For the last few months, a sophisticated computer worm has wriggled its way between some of the most critical control systems in the world.
The timing of the worm’s release, combined with several clues buried in its code, has led some experts to speculate that the worm, dubbed Stuxnet, was originally designed to sabotage an Iranian nuclear facility, possibly the enrichment plant in Natanz, roughly 180 miles south of Tehran. This week, officials in Iran confirmed that Stuxnet had been found on systems inside the plant, although they denied that it had caused any harm.
But Stuxnet has since spread to hundreds more industrial systems within Iran and around the world. Experts say this highlights a worrisome weak spot in critical infrastructure that could become a new focus for saboteurs and malicious hackers.
Stuxnet infects computers by using previously unseen flaws in Microsoft’s Windows operating system. It has most likely spread via hand-carried USB flash drives. From an infected Windows computer, it targets a specialized type of computer known as a programmable logic controller, or PLC. These computers are widely used in critical infrastructure, including manufacturing, water processing, power generation, and transportation. PLCs connect to, and control, devices used to perform many tasks, from opening a door to increasing the flow of fuel inside a power plant.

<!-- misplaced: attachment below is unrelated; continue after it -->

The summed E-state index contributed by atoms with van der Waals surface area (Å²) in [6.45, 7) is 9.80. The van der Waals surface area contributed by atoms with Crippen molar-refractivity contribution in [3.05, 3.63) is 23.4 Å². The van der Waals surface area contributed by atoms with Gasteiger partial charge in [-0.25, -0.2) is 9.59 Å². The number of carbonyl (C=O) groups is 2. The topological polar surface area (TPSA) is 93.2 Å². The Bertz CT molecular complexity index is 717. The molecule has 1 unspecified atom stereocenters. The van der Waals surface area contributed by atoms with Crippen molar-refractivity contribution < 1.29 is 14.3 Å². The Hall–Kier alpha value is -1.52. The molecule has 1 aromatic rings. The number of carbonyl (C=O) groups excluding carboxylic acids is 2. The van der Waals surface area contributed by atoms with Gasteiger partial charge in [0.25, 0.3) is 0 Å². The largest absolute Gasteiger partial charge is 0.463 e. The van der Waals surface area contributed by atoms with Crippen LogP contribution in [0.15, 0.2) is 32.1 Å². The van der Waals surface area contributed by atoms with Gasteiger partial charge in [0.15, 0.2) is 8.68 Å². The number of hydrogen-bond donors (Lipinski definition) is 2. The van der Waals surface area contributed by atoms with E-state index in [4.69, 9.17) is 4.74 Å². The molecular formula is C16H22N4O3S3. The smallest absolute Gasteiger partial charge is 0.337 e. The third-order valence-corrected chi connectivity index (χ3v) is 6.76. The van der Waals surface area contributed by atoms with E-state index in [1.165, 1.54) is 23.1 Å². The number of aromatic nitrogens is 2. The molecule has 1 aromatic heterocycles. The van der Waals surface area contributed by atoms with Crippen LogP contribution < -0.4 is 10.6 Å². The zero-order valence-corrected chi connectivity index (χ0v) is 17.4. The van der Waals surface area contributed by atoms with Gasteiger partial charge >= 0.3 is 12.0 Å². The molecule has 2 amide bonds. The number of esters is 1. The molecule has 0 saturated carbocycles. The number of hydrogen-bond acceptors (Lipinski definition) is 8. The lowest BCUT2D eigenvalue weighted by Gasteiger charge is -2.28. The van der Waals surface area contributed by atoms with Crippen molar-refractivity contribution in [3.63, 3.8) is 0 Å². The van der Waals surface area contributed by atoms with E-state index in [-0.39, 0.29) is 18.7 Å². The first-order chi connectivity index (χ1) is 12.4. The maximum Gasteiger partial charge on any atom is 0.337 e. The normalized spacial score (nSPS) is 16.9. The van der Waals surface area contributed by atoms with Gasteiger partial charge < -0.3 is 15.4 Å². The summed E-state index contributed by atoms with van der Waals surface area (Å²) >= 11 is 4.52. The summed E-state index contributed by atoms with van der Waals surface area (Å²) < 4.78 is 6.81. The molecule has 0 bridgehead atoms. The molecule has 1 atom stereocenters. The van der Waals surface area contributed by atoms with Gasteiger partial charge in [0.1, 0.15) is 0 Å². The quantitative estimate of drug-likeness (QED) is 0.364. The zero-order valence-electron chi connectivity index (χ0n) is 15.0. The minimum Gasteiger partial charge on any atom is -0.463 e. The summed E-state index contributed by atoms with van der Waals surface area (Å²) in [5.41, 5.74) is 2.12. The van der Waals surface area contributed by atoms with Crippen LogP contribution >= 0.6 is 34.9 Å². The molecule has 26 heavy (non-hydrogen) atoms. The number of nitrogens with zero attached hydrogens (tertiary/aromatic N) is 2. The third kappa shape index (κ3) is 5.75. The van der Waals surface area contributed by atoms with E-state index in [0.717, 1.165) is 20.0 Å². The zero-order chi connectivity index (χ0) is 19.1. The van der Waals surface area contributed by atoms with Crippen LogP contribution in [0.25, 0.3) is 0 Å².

Stuxnet is the first example of attackers targeting the specialized computers that control industrial operations, security experts say. “It goes down into the embedded device, inserts itself, and starts doing command-and-control,” says Walter Sikora, vice president of security solutions for Industrial Defender, a security consultancy that focuses on critical infrastructure. “This is an area that was unprecedented in terms of a virus or a worm or any other kind of malware.”
The worm’s code focuses on a type of PLC made by Siemens. A pattern in the code–designed to match that of a specific application–suggests that the worm’s authors had a specific facility in mind. On the target system, the program would inhabit a privileged place where it could monitor and control many devices.
“The ability to not only target a certain type of system but to surgically and elaborately get whatever you want from a machine to which we will never be able to attribute back to you–that’s scary,” says Phyllis Schneck, vice president and chief technology officer for security firm McAfee’s public sector group.
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